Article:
Alpha Chair by Dunstone Design
Long-time supporter of the Guild, Evan Dunstone, decided he would like to expand the market for his range of fine furniture. His aim is to produce kits of a ‘family’ style chair for sale to folk who have some woodworking skills and basic equipment. The chair components are made from high quality Victorian Blackwood (Acacia melanoxylon) with all the mortices cut, floating tenons and other hardware supplied.
Evan asked if six members of the Guild would be interested in doing a test run of a kit at a special Guild price. The places were readily filled and six assorted members assembled at the Shed on the 19th January 2014. We were each provided with a kit of components and a set of instructions with Evan to hand for guidance.
The first task was to glue-up the six pieces for the seat which were already cut to their basic shape. Aligning the seat components was simplified by ripple cuts that had been machined into the sides. While the seat was drying, we decided if the front legs required further shaping such as a taper or curve. The seat ‘support’ frame consisted of a front rail, two side rails and a centre rail. The frame was dry fitted to check everything was in order. It was then taken apart, the components sanded (down to 400 grit) and a first coat of oil applied (making sure to avoid the joinery). The oil was wiped off, the frame glued up and any glue ‘squeeze-out’ scrubbed off with water.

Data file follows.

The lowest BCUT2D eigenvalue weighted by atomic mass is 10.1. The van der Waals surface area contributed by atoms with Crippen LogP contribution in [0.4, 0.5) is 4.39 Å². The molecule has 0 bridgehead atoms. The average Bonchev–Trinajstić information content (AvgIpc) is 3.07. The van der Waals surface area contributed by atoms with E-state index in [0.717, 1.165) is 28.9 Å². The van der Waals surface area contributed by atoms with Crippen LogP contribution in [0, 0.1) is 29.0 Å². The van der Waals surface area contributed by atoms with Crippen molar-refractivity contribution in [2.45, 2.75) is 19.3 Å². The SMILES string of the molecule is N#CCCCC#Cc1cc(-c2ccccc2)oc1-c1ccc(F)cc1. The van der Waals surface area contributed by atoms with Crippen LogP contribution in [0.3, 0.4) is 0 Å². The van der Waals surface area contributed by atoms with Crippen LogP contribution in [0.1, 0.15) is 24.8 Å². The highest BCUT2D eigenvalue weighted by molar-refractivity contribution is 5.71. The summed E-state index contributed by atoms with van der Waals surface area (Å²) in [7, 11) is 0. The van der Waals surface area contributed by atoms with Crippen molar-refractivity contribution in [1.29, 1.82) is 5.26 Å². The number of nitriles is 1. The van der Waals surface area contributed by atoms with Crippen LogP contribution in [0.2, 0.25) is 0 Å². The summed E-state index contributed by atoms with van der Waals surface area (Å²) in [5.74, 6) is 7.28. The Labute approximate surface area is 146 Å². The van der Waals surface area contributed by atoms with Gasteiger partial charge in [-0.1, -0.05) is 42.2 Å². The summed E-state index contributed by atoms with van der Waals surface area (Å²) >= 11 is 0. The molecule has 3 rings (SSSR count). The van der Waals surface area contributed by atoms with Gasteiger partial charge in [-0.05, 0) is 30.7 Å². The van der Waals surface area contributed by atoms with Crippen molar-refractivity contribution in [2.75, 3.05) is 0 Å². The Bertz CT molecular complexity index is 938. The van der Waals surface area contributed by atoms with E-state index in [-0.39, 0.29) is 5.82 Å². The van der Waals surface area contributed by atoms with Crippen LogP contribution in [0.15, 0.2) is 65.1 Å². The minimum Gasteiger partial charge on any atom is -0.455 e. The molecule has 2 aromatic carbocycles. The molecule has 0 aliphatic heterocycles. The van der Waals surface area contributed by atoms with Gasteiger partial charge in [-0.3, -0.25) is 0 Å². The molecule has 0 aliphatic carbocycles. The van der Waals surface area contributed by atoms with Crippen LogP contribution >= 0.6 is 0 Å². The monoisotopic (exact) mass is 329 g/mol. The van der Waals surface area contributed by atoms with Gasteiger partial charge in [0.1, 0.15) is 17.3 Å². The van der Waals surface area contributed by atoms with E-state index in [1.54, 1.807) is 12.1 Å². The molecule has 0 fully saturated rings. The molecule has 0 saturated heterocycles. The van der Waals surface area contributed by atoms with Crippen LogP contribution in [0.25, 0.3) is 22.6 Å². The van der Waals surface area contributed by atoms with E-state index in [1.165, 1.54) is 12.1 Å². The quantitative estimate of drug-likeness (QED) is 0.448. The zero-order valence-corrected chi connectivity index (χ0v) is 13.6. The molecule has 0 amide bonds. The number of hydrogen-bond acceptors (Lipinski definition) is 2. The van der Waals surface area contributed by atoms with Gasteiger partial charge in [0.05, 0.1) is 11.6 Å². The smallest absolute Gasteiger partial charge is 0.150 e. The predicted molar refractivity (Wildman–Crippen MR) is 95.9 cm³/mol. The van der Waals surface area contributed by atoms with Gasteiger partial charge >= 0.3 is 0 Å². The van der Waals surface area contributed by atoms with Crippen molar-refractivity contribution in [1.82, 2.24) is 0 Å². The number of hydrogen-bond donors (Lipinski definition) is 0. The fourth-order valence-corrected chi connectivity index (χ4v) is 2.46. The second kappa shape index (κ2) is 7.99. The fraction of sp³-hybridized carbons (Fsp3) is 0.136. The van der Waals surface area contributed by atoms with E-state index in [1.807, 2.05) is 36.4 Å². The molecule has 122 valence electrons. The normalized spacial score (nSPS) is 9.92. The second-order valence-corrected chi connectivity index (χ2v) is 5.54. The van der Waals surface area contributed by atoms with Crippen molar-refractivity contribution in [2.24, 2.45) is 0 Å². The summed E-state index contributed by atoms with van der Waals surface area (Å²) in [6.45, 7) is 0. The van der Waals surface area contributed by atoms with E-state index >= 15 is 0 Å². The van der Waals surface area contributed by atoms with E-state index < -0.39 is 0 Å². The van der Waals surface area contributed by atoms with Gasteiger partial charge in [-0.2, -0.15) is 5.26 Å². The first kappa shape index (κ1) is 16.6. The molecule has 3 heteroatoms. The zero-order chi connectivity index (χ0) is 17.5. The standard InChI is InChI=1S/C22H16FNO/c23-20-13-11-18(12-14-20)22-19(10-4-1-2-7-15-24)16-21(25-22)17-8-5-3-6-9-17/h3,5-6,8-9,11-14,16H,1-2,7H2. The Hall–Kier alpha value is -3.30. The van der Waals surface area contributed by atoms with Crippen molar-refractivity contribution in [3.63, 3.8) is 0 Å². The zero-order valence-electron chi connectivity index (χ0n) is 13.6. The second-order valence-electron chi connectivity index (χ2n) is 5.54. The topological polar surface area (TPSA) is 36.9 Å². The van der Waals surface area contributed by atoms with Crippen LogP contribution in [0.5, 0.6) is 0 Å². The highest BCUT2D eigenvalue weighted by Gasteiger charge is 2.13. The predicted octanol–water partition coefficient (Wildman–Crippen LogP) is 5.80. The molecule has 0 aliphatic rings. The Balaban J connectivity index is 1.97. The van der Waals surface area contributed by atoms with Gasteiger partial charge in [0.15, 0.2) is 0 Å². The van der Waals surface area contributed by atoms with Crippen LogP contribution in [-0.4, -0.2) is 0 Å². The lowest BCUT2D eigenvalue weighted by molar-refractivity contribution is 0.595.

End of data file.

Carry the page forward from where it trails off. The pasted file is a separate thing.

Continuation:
The front legs were then sanded and oiled as for the frame. If the frame was clamped upside down, the front legs could be glued into the frame while it was still setting. The legs were checked by eye to ensure they were parallel. While the frame and front legs were curing, the back legs were sanded and oiled. The back support was also shaped, sanded and oiled. The seat was also shaped, sanded and oiled. This sounds simple but involved quite a deal of hand work to ensure a good finish. Templates were supplied for shaping the seat and the back rest although some individual variation could be introduced.
The back legs were glued into place with the chair standing upright on a flat surface to ensure that it all sat flat and square. Curved glue blocks were required to fit the curve of the back legs at the join so that no nasty dents were made in the timber. Once the frame including the front and back legs was dry, the seat and back rest could be aligned and screw holes drilled. All components received a few more coats of oil (wipe on – wipe off) and the chair was completed by screwing on the seat and back rest!
We all enjoyed the day making up Evan’s Alpha Chair. While no-one completed a chair within the day, some got close and many have now completed at least one chair. If you have never made a chair before (and I had not), a kit seems to be a very good way to ‘break the ice’ and see if you wish to get more serious about chair making. You can see more of the ‘Chair Day’ by viewing Evan’s video at: http://www.youtube.com/watch?v=kZwxFiu1veI